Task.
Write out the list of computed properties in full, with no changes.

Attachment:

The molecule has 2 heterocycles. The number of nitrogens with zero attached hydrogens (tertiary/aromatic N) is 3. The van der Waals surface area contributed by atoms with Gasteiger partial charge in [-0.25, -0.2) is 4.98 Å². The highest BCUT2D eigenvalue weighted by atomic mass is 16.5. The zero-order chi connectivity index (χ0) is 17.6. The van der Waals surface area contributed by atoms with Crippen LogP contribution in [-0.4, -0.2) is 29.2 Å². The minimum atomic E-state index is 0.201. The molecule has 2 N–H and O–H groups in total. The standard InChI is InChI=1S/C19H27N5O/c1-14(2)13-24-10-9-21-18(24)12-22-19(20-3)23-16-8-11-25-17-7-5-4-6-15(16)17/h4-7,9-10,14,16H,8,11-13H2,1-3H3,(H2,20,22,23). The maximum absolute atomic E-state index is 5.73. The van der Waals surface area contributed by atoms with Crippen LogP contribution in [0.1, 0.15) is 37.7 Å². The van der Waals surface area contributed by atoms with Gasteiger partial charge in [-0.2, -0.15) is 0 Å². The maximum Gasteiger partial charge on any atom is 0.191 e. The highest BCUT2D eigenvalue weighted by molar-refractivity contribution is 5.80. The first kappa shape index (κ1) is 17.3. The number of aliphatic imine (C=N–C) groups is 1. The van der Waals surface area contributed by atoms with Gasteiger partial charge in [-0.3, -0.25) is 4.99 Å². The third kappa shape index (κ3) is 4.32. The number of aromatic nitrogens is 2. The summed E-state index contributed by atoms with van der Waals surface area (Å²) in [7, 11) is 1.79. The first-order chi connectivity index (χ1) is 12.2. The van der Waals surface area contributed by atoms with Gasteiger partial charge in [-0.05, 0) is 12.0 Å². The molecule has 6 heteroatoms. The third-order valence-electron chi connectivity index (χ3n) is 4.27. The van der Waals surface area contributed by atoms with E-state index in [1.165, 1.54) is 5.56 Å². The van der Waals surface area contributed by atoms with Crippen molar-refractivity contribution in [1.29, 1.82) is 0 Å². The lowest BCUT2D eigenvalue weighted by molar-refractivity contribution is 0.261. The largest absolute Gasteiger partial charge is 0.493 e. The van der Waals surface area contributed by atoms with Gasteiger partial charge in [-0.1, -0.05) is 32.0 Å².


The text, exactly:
The molecule has 2 heterocycles. The number of nitrogens with zero attached hydrogens (tertiary/aromatic N) is 3. The van der Waals surface area contributed by atoms with Gasteiger partial charge in [-0.25, -0.2) is 4.98 Å². The highest BCUT2D eigenvalue weighted by atomic mass is 16.5. The zero-order chi connectivity index (χ0) is 17.6. The van der Waals surface area contributed by atoms with Crippen LogP contribution in [-0.4, -0.2) is 29.2 Å². The minimum atomic E-state index is 0.201. The molecule has 2 N–H and O–H groups in total. The standard InChI is InChI=1S/C19H27N5O/c1-14(2)13-24-10-9-21-18(24)12-22-19(20-3)23-16-8-11-25-17-7-5-4-6-15(16)17/h4-7,9-10,14,16H,8,11-13H2,1-3H3,(H2,20,22,23). The maximum absolute atomic E-state index is 5.73. The van der Waals surface area contributed by atoms with Crippen LogP contribution in [0.1, 0.15) is 37.7 Å². The van der Waals surface area contributed by atoms with Gasteiger partial charge in [-0.2, -0.15) is 0 Å². The maximum Gasteiger partial charge on any atom is 0.191 e. The highest BCUT2D eigenvalue weighted by molar-refractivity contribution is 5.80. The first kappa shape index (κ1) is 17.3. The number of aliphatic imine (C=N–C) groups is 1. The van der Waals surface area contributed by atoms with Gasteiger partial charge in [-0.3, -0.25) is 4.99 Å². The third kappa shape index (κ3) is 4.32. The number of aromatic nitrogens is 2. The summed E-state index contributed by atoms with van der Waals surface area (Å²) in [7, 11) is 1.79. The first-order chi connectivity index (χ1) is 12.2. The van der Waals surface area contributed by atoms with Gasteiger partial charge in [-0.05, 0) is 12.0 Å². The molecule has 6 heteroatoms. The third-order valence-electron chi connectivity index (χ3n) is 4.27. The van der Waals surface area contributed by atoms with E-state index in [1.165, 1.54) is 5.56 Å². The van der Waals surface area contributed by atoms with Crippen molar-refractivity contribution in [1.29, 1.82) is 0 Å². The lowest BCUT2D eigenvalue weighted by molar-refractivity contribution is 0.261. The largest absolute Gasteiger partial charge is 0.493 e. The van der Waals surface area contributed by atoms with Gasteiger partial charge in [-0.1, -0.05) is 32.0 Å².